I did not like reading Cat and Seamus’ relationship overall. It doesn’t help when it turns out that Cat’s been trying to have a child without getting married to him first while Seamus is insistent on getting married prior to having children. For context, Cat has been through three marriages prior to being in a relationship with Seamus, the first two ending in divorce while the third husband died. It especially doesn’t help that Cat is trying to get pregnant by withholding the fact from Seamus that she is not on the pill instead of outright trying to talk to him about children and marriage first, given their differing views. Her trying to get pregnant with their child prior to marriage without his consent is not something that should be easily condoned, and I’m glad that Seamus calls her out for it once he finds out. It’s also mentioned early on in chapter six the book that Cat ‘seduced’ Seamus by having sex with him at a party while she was fourteen and he was sixteen, while Seamus happened to be drunk. It is not mentioned as of whether Cat herself was also drunk at the time, and if that was the case, this situation is dubious consent at best. If Cat was actually sober during this time, this means that she raped him prior to their relationship starting in the first place. I actually feel really bad for Seamus looking back on this, and I still wonder how the heck he didn’t break up with her after all of this happening between them.
There are also many relationships that are very messed up other than Cat and Seamus’ relationship. For instance, Brady and Brenna’s relationship is obviously a toxic one (Brenna is much older than Brady in comparison, and Brady basically took advantage of her to sleep with her), but it thankfully ends quickly. Maggie, however, has a loving marriage with Mike and I honestly wished we had more scenes of those two together with their kids instead of everyone else’s drama in the book.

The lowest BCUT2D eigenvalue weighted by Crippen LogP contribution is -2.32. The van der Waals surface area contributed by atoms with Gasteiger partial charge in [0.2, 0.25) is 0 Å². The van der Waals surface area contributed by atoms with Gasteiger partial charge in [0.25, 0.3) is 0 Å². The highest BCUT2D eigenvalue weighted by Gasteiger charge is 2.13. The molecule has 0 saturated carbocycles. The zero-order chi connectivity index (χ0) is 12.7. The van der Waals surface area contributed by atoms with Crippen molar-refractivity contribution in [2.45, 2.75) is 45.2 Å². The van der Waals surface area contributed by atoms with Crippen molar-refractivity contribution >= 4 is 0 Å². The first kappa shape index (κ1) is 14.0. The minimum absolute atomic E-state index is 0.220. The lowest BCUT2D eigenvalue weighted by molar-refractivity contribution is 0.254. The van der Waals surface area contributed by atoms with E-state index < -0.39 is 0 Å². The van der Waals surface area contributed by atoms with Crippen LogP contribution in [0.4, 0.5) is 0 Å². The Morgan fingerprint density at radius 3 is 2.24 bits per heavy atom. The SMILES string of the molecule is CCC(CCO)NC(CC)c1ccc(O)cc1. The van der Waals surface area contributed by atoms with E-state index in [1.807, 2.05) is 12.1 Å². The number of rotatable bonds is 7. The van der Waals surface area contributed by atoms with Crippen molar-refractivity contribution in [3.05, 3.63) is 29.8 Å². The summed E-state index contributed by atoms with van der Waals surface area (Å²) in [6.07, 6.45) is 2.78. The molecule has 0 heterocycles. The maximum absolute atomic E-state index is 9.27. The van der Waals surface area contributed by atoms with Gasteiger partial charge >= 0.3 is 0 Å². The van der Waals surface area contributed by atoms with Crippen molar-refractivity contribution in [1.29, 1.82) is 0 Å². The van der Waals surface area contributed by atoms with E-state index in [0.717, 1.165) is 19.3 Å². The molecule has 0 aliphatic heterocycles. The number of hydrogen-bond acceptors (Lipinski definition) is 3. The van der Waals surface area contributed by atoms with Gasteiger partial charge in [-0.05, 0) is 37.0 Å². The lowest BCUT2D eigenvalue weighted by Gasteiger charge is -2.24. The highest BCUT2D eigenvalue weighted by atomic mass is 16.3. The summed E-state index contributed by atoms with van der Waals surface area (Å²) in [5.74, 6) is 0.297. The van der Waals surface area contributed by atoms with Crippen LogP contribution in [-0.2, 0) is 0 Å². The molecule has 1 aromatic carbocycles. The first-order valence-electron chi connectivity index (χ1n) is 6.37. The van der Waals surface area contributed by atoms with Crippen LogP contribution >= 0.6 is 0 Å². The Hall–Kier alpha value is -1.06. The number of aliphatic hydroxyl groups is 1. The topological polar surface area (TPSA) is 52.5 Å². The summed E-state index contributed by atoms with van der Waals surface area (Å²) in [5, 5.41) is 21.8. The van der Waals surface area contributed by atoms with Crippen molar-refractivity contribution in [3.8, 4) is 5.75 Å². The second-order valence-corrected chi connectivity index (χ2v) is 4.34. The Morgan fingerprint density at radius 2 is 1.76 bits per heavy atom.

Looking on the familial side, Brenna’s relationship with her sisters is very bad as well, given her rivalry with Cat, as well as her eventual coming to blows with Maggie over Brady and Brenna sleeping together. Their father is also not that much better with the main three, either, and turns out that their mother is not, either. However, I felt that it was almost too obvious that both the mother and the father to the main characters would turn out to be not the greatest influences on them, especially given how there was already mentions of their dad cheating on the mother in the first place. I also found it sudden how the three sisters managed to reconcile in the end simply because they had to band against their father trying to buy out the family home. There were just so many badly-written or toxic relationships in this book overall that I found it hard to sympathize with any of the characters in their relationships with each other except for Maggie.
Plot development: 2 out of 5 stars
Because there were so many relationships (and messed up ones at that) to deal with, I felt that the main plot of the sisters trying to reconcile with each other was buried in all these little sideplots. It didn’t help that a lot of the sideplots were badly executed and that the relationship drama felt melodramatic (in a bad way, as in hard to be read as believable) overall.
Overall, I’m rating this book 1.5 out of 5 stars due to badly-written relationships and too many sideplots burying the main plot overall.